Remembering Bob Dorough
December 12, 1923 – April 23, 2018
“A tribute to the unique jazz pianist-singer-songwriter”
Bob Dorough (December 12, 1923 – April 23, 2018) was a unique jazz songwriter-singer-pianist who wrote several standards and always charmed audiences with his kind, friendly and quietly hip personality.
Born in Cherry Hill, Arkansas, Dorough grew up in Texas, took piano lessons at an early age, and played clarinet and wrote arrangements for his high school jazz band.
He took music classes at Texas Tech, played in the Army band while serving in the military during World War II, and after his discharge was introduced to bebop.
After earning a music degree from North Texas State Teachers College in 1949, he worked for two years as boxer Sugar Ray Robinson’s musical director.
Bob Dorough developed into a top-notch bebop pianist inspired by Bud Powell, a personable and witty singer, and an inventive songwriter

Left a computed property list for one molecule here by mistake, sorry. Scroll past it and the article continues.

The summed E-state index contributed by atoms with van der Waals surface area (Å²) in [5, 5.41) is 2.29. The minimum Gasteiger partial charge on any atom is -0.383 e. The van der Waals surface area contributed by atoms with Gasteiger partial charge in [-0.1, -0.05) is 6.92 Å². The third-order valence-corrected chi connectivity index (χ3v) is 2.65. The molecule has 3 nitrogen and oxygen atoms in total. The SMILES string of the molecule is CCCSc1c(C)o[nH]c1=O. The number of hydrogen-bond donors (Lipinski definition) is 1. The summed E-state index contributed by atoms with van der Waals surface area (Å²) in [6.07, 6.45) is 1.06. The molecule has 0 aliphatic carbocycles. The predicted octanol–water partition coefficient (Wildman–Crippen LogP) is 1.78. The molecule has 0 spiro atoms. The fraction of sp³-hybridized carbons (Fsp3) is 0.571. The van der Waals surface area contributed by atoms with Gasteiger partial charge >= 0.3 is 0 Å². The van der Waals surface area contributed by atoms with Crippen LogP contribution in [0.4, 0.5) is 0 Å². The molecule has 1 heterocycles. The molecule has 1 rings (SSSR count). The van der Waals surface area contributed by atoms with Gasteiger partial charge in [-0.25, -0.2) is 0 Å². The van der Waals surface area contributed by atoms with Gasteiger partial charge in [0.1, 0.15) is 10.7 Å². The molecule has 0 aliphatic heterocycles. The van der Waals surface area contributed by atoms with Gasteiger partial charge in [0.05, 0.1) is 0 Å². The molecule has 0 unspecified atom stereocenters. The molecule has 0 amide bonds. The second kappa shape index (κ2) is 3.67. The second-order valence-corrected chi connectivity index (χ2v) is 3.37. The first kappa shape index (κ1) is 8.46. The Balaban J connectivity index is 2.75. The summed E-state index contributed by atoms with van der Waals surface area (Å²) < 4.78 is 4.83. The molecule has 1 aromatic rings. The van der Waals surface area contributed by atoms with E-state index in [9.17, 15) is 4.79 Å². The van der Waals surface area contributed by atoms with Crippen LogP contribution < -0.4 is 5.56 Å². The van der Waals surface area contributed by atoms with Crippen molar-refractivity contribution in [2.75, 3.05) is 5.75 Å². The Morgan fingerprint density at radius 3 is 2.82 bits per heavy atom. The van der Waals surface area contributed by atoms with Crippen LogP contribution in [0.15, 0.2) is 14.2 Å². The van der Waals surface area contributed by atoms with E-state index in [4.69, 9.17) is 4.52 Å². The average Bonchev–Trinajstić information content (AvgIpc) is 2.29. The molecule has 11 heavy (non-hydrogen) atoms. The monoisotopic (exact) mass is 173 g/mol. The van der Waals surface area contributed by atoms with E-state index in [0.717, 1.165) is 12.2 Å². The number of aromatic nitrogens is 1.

Dorough spent part of 1953-54 living and performing music in Paris, he made his recording debut in 1956 (introducing his lyrics to Charlie Parker’s “Yardbird Suite” along with one of his most famous songs, “Devil May Care”), and he became a popular performer in the jazz world..
Dorough, who recorded two titles with Miles Davis in 1962 (“Blue Xmas” and “Nothing Like You”), gained fame in the 1970s as the musical director for Schoolhouse Rock, writing many songs for kids that are well remembered decades later.
Dorough, who recorded a classic duet album with fellow pianist-singer-songwriter Dave Frishberg (Who’s On First), also composed or co-composed such songs as “Small Day Tomorrow,” “Comin’ Home Baby,” ‘Better Than Anything,” “I’ve Got Just About Everything” and “I’m Hip.”
Although he lived to be 94, the always-enthusiastic and youthful Bob Dorough was always thought of as one of the youngest of jazz performers.
Here is Bob Dorough in 1998 playing duets with bassist Doug Smith on “Just About Everything” and one of his most touching songs of his later years, “But For Now”.